Ever popular and ever practical, center consoles are considered the nautical equivalent of the SUV. Even in sizes as small as 15 feet, a center console allows anglers the freedom to fight a fish from every point on the compass. And in bare-bones form, these boats don’t ask for much more than a freshwater bath, inside and out, at day’s end — much like a Jeep Wrangler or Land Rover Defender.
Hell’s Bay Boatworks is offering its first bayboat, the 24-foot, 10-inch Estero. The Titusville, Florida, builder of high-end skiffs worked with its pro staff and professional guides to “improve the bayboat as a tool for inshore fishing and near-shore fishing,” says Chris Peterson, who has owned the company with his wife, Wendi, since 2006. “We paid attention to the fishing details just like we do in our skiffs.”
Regulator Marine added a 31-footer to its fleet of center consoles, bridging the gap between its 28- and 34-foot models. “We hit the sweet spot,” says company president Joan Maxwell. “This boat is a hardcore fishing machine that gives you more space without sacrificing performance, plus it has every amenity you need for a day on the water with family and friends.”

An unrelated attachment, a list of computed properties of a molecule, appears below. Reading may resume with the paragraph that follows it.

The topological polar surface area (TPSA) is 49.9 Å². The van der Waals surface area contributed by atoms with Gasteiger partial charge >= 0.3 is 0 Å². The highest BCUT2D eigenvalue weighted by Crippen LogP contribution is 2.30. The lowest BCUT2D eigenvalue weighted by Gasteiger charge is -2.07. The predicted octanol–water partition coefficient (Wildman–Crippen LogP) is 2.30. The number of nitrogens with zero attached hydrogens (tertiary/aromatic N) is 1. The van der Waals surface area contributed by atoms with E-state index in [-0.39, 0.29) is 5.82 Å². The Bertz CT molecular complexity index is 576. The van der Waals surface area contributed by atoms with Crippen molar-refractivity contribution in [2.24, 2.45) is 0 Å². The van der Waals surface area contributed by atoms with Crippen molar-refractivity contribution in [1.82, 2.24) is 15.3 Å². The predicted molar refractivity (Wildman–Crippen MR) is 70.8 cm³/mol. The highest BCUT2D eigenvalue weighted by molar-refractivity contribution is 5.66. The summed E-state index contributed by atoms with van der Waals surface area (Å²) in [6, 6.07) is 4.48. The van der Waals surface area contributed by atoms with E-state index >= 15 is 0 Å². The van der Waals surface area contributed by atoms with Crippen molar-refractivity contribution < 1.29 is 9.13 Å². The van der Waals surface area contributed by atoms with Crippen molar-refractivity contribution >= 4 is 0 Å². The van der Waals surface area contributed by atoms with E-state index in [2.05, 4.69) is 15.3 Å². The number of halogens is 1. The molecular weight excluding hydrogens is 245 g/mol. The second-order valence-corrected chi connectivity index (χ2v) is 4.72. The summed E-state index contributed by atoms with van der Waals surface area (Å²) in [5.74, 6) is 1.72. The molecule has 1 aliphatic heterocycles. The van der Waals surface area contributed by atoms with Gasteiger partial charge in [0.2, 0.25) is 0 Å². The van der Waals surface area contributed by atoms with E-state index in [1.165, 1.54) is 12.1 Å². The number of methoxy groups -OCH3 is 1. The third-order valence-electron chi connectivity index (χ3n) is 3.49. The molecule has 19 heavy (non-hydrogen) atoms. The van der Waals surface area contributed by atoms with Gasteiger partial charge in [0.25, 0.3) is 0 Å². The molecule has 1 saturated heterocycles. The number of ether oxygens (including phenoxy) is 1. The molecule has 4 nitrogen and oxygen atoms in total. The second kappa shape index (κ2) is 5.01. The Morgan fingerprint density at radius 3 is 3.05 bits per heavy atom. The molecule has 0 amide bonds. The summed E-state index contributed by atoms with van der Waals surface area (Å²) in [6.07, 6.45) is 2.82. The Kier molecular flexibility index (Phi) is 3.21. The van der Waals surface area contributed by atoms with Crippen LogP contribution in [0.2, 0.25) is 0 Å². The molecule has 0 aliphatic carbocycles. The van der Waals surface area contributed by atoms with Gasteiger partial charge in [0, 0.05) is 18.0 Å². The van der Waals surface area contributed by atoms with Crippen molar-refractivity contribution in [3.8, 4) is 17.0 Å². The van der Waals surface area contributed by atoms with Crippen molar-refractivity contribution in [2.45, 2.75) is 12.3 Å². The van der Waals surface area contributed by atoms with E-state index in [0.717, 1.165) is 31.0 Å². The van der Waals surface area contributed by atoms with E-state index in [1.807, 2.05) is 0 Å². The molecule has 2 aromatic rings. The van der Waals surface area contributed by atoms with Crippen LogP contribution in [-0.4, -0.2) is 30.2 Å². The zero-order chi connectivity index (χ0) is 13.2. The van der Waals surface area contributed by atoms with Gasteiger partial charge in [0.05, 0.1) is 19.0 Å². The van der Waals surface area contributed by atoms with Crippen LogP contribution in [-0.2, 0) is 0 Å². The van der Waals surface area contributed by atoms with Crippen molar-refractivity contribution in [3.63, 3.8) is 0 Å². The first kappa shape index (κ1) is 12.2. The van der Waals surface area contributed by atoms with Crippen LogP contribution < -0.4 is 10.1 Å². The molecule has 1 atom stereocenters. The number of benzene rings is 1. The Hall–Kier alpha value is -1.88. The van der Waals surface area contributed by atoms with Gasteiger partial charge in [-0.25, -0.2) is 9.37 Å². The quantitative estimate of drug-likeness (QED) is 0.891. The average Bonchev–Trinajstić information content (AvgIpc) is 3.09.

With its twin swim platforms, enclosed head compartment and seating from bow to stern, the new Grady-White Freedom 235 dual console is designed to meet all of your dayboating needs, from fishing and water sports to snorkeling and swimming.
The latest yacht from Paul Mann Custom Boats launched this spring. The 60-foot Caught Up is a 41.5-knot, two-stateroom, two-head, cold-molded Carolina sportfisherman built for a Florida couple with plans to “travel great distances and fish often,” says company owner Paul Mann.
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